5 Safety Tips for Female Solo Travelers: Over two decades, I have explored the remote islands of Rarotonga and Aitutaki, skied an active volcano, dodged a cholera epidemic and navigated a low-grade civil war. I fought off muggers in broad daylight in Europe and barely missed being a feast for crocodiles in the Zambezi River. Aside from the latter, many safety issues worldwide are the same as those that exist at home. However, when jetlag combines with an unfamiliar setting, a traveler may become easy prey. Unfortunately, we can face additional issues, especially in cultures where it is uncommon for a woman alone to be on travel.
Although I have come through my travels unscathed, we women solo travelers need to be realistic about safety. From my repeated trips, I have gleaned a list of practical tips to share.
5 Safety Tips for Female Solo Travelers: Arrival:
For arrival in areas with political unrest or high levels of crime, before leaving home, plan transportation from the airport to your hotel.
- When booking a hotel, arrange for an airport pickup. Not all taxis are a safe option.
Choose a place to stay carefully.
- There have been security issues. Having stayed in a hotel that had been bombed, it was comforting that their enhanced security rivaled an airport’s.
- Guestroom levels are open to the public or do elevators require key access.
- ATM’s or check cashing facilities exist within the hotel.
- Room numbers of guests are available to anyone on staff or visiting/calling the hotel.
- Restaurants or room service serve 24/7 so you are not left wandering the streets looking for dinner.
Even if you have a hotel with a top restaurant, eating-in every night misses the point of sampling the cuisine and nightlife of a new destination. Traveling alone in Cairo, I was able to pay a cab to wait for me while I had dinner. This is not often affordable: In Paris or New York, for example, this could equal the cost of a domestic flight.
If a taxi leaves you at a cafe, arrange a return pickup, and get the driver’s mobile phone number.
Carry your hotel’s phone number as well since they can generally call a cab. Be prepared for a delay so don’t wait until closing.
5 Safety Tips for Female Solo Travelers:
Don’t go alone to remote locations.
- Seeing ancient ruins or waterfalls off the beaten path are a real joy as I found standing alone at the Boer War Memorial in a vacant park in Johannesburg during the mid-90’s. Not a great idea as you have no back-up: When in doubt, take a reliable local guide. Beyond crime, if you go it alone and your rental car breaks down or you sprain your ankle in a canyon, how do you get help?
- If you are planning to walk around at night, check with women that work at the hotel if there are areas to avoid. Staying in a crowd is usually the best protection. However, if you are suddenly stuck in an empty street, making noise can ward off attackers. I carry a sailing whistle on my keychain. Its shrill screech would draw a crowd whether of rescuers or local residents enraged by the ear shattering sound.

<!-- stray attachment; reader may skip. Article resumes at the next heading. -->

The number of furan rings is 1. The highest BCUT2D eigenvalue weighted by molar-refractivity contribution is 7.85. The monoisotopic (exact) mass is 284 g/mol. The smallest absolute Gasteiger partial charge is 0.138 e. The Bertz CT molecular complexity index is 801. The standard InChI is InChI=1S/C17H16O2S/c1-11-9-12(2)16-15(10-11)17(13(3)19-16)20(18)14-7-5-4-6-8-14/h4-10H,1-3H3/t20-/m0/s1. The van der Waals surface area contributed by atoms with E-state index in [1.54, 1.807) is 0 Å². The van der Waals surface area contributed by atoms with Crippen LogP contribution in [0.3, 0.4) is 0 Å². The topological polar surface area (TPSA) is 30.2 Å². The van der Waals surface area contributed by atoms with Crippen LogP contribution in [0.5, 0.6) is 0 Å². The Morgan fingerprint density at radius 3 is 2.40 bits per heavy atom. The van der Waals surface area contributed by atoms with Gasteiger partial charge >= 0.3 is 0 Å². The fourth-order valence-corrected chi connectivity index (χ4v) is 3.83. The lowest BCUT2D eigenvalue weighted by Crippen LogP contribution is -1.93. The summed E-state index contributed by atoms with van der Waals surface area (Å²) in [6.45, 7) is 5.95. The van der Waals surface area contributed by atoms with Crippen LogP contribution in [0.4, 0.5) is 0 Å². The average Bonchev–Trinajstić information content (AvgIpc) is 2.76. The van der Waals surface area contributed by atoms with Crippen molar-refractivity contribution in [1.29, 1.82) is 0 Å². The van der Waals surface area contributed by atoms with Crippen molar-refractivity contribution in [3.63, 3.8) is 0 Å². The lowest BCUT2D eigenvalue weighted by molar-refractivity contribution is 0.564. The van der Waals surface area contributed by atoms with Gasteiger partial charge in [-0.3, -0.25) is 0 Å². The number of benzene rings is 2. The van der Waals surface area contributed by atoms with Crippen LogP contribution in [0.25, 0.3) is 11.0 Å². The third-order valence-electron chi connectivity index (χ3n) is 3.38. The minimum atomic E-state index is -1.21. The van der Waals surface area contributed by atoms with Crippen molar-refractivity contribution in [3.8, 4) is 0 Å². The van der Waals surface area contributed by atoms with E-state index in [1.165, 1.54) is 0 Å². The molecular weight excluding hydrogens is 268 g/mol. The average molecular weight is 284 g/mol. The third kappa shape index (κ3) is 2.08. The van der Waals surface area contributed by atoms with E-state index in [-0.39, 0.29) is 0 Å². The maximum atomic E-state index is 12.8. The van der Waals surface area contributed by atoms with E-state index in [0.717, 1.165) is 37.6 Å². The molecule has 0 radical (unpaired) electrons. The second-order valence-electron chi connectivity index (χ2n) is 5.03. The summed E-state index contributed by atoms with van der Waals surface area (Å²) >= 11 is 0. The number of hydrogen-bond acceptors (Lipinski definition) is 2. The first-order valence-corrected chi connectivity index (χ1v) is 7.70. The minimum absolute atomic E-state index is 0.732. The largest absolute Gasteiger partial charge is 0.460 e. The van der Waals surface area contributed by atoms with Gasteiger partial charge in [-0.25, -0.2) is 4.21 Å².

Split up your cash/credit cards before putting them in hard to reach places (and watch out for currency controls).
- Be sure to use a money belt and in cold weather wear a shoulder bag under a coat or sweater. Pickpockets often work in tandem; one distracts you while the other robs you. In both Barcelona and Buenos Aires enterprising pairs spray a liquid on a tourist’s jacket. They then point to low flying birds as the culprits. One traveler I know experienced this same scheme in both countries.
- Remember that unlike airports, the open access in train stations makes a tourist encumbered by luggage a target for petty robbery.
- Another way your travel funds can disappear: In a foreign airport transit lounge, I found that having failed to complete a currency form I could lose almost all my cash as a fine. Having never left the airport, this was really curious. Don’t fall into this trap: check out currency restrictions before arriving.
5 Safety Tips for Female Solo Travelers: In Turbulent Times:
Don’t wander into political protests to avoid a stay in the local jail.
- In countries experiencing political unrest, it is hard to know when a crowd will become violent. If you choose to be a spectator, give yourself room to get away.
- In Russia, I followed a band of other tourists crossing the icy Neva River enroute to the famous Fortress. I later discovered it was illegal so don’t assume what you see others doing is the right way to go.
- Before a business trip in the Middle East, I found on the Internet that 200+ drugs, even prescriptions, could result in a jail term. Do a little research before traveling not just about what to bring but also what to leave at home. In any case, my greatest travel hazard was dodging crocodiles in Zimbabwe when a small bridge broke beneath my feet. That unique experience aside, I encourage other women to explore as many diverse cultures as can be crammed into one lifetime. (However, always let someone else try out the gangplank first!)